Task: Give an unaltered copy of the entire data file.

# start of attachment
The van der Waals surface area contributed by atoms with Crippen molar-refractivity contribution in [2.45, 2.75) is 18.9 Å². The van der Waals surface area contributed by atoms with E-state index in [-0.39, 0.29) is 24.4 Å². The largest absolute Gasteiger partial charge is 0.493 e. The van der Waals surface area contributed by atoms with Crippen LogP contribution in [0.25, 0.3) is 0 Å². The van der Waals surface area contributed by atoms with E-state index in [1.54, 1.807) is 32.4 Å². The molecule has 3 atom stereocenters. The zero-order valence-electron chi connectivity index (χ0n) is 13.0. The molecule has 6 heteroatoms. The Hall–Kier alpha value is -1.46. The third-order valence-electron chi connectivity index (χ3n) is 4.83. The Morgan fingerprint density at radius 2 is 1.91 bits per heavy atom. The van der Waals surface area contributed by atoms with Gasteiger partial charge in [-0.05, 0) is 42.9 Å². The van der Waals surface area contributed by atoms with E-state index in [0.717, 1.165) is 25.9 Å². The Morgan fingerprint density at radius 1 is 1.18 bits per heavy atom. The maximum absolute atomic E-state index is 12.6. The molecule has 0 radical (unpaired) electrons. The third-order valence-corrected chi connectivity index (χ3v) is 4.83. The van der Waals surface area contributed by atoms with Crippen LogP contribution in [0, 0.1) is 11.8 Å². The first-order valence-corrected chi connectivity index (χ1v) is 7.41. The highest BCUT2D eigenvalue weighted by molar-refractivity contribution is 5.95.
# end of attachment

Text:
The van der Waals surface area contributed by atoms with Crippen molar-refractivity contribution in [2.45, 2.75) is 18.9 Å². The van der Waals surface area contributed by atoms with E-state index in [-0.39, 0.29) is 24.4 Å². The largest absolute Gasteiger partial charge is 0.493 e. The van der Waals surface area contributed by atoms with Crippen LogP contribution in [0.25, 0.3) is 0 Å². The van der Waals surface area contributed by atoms with E-state index in [1.54, 1.807) is 32.4 Å². The molecule has 3 atom stereocenters. The zero-order valence-electron chi connectivity index (χ0n) is 13.0. The molecule has 6 heteroatoms. The Hall–Kier alpha value is -1.46. The third-order valence-electron chi connectivity index (χ3n) is 4.83. The Morgan fingerprint density at radius 2 is 1.91 bits per heavy atom. The van der Waals surface area contributed by atoms with Gasteiger partial charge in [-0.05, 0) is 42.9 Å². The van der Waals surface area contributed by atoms with E-state index in [0.717, 1.165) is 25.9 Å². The Morgan fingerprint density at radius 1 is 1.18 bits per heavy atom. The maximum absolute atomic E-state index is 12.6. The molecule has 0 radical (unpaired) electrons. The third-order valence-corrected chi connectivity index (χ3v) is 4.83. The van der Waals surface area contributed by atoms with Crippen LogP contribution in [0, 0.1) is 11.8 Å². The first-order valence-corrected chi connectivity index (χ1v) is 7.41. The highest BCUT2D eigenvalue weighted by molar-refractivity contribution is 5.95.